Students sometimes have difficulty adapting to the new environment and expectations of college. They may struggle with their academic requirements, with their interpersonal relationships, and even with their own mental health. They don’t have to struggle alone. Multiple resources are available on campus to assist students in their adjustment to college. Many of these departments are part of the Division of Student Affairs. Familiarize yourself with these services so that you can refer your child to seek help appropriately. Be encouraging and supportive, and openly express how much you believe in their ability to succeed.
How can I support my child through these changes?
Make sure your child knows you are available to listen, provide support, and offer guidance as desired. Try to avoid judgment and excessive advice-giving. Be patient as your child experiments with new ways of being, even if you disagree with some of his/her choices. Seek to understand your child throughout this learning and growing process. And be aware of signs that your child may be experiencing significant emotional distress or a potential mental health problem.
What potential signs of distress should I be aware of?
Students can experience emotional distress for a variety of reasons. Many students are able to get through stressful times on their own without significant impact on their emotional or behavioral functioning. Some students, however, have more difficulty coping with distressing situations and/or struggle with mental illnesses. In such cases, you may see some of the following symptoms:
- Academic concerns such as:
- Uncharacteristically poor work
- Dropping grades
- Difficulty concentrating
- Excessive absences
- Interpersonal concerns such as:
- Difficulty getting along with others
- Isolation from family and friends
- Extreme defensiveness
- Behavioral concerns such as:
- Changes in personal hygiene
- Irritability, agitation, or restlessness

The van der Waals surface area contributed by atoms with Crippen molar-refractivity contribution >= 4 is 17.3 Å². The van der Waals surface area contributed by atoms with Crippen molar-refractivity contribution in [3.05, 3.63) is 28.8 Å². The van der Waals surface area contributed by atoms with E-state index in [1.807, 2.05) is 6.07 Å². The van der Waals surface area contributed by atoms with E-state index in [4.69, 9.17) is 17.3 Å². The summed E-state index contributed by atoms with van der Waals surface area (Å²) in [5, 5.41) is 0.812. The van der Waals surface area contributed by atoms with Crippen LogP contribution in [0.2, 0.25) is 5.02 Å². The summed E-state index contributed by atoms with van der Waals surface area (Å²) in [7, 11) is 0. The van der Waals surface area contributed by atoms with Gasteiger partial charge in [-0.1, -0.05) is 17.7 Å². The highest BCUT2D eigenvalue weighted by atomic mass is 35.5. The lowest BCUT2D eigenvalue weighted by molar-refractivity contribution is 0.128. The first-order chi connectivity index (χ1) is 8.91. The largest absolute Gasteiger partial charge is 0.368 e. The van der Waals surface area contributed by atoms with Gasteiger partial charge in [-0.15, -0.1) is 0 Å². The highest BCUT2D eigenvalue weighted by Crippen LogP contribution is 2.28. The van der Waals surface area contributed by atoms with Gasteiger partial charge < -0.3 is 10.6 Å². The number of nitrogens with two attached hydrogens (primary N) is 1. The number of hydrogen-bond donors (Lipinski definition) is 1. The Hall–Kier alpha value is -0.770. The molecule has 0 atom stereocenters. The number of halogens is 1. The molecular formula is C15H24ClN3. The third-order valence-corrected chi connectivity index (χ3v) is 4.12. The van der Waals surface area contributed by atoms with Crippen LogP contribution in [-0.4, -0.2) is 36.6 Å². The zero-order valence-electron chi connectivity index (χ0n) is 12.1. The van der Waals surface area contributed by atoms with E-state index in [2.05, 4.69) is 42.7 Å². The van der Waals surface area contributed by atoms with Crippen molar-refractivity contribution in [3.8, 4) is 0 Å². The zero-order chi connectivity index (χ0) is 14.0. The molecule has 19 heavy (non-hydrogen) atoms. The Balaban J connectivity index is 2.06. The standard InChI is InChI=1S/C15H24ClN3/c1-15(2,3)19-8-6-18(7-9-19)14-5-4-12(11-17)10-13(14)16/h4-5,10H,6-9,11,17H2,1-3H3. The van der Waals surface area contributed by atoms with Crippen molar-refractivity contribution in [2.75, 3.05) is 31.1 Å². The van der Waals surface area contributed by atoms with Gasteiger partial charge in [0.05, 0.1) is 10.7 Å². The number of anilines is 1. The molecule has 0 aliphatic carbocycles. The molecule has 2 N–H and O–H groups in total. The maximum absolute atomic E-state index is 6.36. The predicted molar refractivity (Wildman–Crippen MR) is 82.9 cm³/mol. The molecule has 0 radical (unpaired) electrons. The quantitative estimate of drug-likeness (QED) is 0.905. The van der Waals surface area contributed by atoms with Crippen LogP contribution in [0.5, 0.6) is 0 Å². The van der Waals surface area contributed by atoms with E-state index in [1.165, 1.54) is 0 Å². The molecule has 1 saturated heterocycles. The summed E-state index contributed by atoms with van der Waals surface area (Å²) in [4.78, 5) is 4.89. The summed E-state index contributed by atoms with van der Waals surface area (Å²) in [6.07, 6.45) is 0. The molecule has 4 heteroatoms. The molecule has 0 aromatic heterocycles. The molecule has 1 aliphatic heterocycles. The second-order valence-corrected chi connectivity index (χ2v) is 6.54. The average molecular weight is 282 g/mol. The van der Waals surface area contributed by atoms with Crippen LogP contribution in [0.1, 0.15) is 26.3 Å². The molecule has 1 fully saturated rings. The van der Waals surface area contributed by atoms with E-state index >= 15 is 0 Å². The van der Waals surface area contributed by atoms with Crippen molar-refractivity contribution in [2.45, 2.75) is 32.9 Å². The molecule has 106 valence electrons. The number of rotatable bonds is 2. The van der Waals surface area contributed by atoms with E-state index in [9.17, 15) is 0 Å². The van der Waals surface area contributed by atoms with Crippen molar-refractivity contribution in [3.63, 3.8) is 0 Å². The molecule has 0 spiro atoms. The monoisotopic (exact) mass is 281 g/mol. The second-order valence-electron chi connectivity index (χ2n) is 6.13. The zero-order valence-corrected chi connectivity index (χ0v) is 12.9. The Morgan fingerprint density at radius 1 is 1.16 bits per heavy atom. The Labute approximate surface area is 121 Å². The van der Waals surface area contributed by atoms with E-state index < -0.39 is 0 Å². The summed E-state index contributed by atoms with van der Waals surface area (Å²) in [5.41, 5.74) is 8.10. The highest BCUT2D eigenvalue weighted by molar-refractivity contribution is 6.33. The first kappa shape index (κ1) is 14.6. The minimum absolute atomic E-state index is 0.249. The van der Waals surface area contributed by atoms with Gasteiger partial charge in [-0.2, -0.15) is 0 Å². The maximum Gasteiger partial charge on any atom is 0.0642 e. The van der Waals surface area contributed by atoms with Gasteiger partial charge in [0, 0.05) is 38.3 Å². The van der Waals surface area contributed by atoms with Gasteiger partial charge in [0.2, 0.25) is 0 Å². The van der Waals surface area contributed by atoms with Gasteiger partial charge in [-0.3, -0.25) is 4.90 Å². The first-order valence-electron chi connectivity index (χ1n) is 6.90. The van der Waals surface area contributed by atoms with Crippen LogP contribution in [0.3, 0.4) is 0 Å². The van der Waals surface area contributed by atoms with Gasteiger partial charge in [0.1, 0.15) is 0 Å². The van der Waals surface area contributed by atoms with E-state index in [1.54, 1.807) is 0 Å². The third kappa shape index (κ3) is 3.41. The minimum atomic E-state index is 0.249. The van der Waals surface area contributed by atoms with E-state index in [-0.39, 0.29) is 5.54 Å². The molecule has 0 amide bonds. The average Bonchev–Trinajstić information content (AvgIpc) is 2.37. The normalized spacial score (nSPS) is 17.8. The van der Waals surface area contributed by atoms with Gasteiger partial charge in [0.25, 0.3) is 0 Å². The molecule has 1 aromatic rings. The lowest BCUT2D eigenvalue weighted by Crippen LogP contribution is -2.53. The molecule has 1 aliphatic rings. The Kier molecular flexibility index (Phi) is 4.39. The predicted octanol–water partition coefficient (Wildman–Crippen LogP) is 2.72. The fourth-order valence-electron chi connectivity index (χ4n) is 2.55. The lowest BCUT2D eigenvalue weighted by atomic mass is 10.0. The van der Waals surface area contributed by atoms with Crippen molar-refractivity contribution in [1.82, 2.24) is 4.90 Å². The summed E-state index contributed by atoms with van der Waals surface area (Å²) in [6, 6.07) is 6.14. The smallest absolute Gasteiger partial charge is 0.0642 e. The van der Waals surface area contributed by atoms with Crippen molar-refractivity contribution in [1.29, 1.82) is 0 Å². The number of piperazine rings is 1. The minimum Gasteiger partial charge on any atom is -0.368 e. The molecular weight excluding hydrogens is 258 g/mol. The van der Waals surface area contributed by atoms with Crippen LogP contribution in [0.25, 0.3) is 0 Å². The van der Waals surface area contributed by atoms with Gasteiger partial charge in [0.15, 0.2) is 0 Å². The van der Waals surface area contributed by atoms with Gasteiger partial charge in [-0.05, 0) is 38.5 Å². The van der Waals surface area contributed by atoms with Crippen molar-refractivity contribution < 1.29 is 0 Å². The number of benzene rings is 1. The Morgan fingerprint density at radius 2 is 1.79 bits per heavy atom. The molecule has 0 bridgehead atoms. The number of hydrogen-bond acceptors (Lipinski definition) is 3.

- Inappropriate responses and/or disjointed thoughts
- Intense, dramatic, or volatile emotion
- Anhedonia: Loss of interest in pleasurable activities
- Physical harm to self
- Verbal or written references to distress, including suicidal/homicidal thoughts or plans
You likely know your child better than almost anyone else. If you notice behavior that is unusual for him or her, and if you feel concerned about these changes, trust your gut. Talk openly and supportively with your child and refer them to seek counseling.
I would like to know how my child is doing. Can I call his/her counselor?
We know you care about your child’s well-being. It is natural to want to know how they’re doing. Please rest assured that our staff is highly trained and dedicated to providing quality care to your child. But your adult child has a legal right to privacy and confidentiality that we must respect. As a result, we cannot give you information about your child without your child’s written permission, except under emergency circumstances.
If your child is a minor (under 18 years of age), we encourage you to extend this expectation of privacy and confidentiality to your child and allow them to engage in counseling on their own. Older teens often utilize counseling to discuss issues that they may not feel comfortable sharing with family. Talking to a counselor can help them work through struggles and move forward in healthy ways.